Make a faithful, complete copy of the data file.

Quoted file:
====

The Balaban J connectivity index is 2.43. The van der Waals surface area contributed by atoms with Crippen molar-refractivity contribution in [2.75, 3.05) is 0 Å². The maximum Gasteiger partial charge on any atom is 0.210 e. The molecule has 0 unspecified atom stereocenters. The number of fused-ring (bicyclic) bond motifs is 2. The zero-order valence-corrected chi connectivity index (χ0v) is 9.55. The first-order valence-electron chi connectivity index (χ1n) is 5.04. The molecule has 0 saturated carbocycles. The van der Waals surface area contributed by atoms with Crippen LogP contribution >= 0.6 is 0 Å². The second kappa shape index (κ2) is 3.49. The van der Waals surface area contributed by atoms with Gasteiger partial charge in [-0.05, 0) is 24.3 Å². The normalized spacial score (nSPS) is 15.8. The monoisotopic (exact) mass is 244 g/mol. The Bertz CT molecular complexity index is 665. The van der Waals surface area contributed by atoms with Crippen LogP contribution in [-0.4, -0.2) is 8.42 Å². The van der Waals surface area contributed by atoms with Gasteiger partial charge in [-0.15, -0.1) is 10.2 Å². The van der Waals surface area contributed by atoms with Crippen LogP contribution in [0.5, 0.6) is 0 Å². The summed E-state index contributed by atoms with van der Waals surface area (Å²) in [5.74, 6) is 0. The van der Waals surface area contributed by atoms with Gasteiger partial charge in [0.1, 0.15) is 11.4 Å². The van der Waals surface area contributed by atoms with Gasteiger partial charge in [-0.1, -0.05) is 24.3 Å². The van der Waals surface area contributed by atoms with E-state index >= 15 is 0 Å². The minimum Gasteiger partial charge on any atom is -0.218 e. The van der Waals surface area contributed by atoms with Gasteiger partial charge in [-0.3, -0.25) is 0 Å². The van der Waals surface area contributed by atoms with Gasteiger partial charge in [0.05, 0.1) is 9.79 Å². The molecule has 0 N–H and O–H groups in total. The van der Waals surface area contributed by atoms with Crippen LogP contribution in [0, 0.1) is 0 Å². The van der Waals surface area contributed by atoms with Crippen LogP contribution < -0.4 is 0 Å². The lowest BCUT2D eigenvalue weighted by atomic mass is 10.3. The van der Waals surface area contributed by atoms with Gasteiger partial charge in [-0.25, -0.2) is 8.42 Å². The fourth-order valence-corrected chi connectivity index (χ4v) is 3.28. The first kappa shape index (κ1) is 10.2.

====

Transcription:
The Balaban J connectivity index is 2.43. The van der Waals surface area contributed by atoms with Crippen molar-refractivity contribution in [2.75, 3.05) is 0 Å². The maximum Gasteiger partial charge on any atom is 0.210 e. The molecule has 0 unspecified atom stereocenters. The number of fused-ring (bicyclic) bond motifs is 2. The zero-order valence-corrected chi connectivity index (χ0v) is 9.55. The first-order valence-electron chi connectivity index (χ1n) is 5.04. The molecule has 0 saturated carbocycles. The van der Waals surface area contributed by atoms with Crippen LogP contribution >= 0.6 is 0 Å². The second kappa shape index (κ2) is 3.49. The van der Waals surface area contributed by atoms with Gasteiger partial charge in [-0.05, 0) is 24.3 Å². The normalized spacial score (nSPS) is 15.8. The monoisotopic (exact) mass is 244 g/mol. The Bertz CT molecular complexity index is 665. The van der Waals surface area contributed by atoms with Crippen LogP contribution in [-0.4, -0.2) is 8.42 Å². The van der Waals surface area contributed by atoms with Gasteiger partial charge in [-0.15, -0.1) is 10.2 Å². The van der Waals surface area contributed by atoms with Crippen LogP contribution in [0.5, 0.6) is 0 Å². The summed E-state index contributed by atoms with van der Waals surface area (Å²) in [5.74, 6) is 0. The van der Waals surface area contributed by atoms with Gasteiger partial charge in [0.1, 0.15) is 11.4 Å². The van der Waals surface area contributed by atoms with Gasteiger partial charge in [-0.1, -0.05) is 24.3 Å². The van der Waals surface area contributed by atoms with E-state index >= 15 is 0 Å². The minimum Gasteiger partial charge on any atom is -0.218 e. The van der Waals surface area contributed by atoms with Gasteiger partial charge in [-0.3, -0.25) is 0 Å². The van der Waals surface area contributed by atoms with Gasteiger partial charge in [0.05, 0.1) is 9.79 Å². The molecule has 0 N–H and O–H groups in total. The van der Waals surface area contributed by atoms with Crippen LogP contribution in [0, 0.1) is 0 Å². The van der Waals surface area contributed by atoms with Crippen LogP contribution < -0.4 is 0 Å². The lowest BCUT2D eigenvalue weighted by atomic mass is 10.3. The van der Waals surface area contributed by atoms with Gasteiger partial charge in [-0.25, -0.2) is 8.42 Å². The fourth-order valence-corrected chi connectivity index (χ4v) is 3.28. The first kappa shape index (κ1) is 10.2.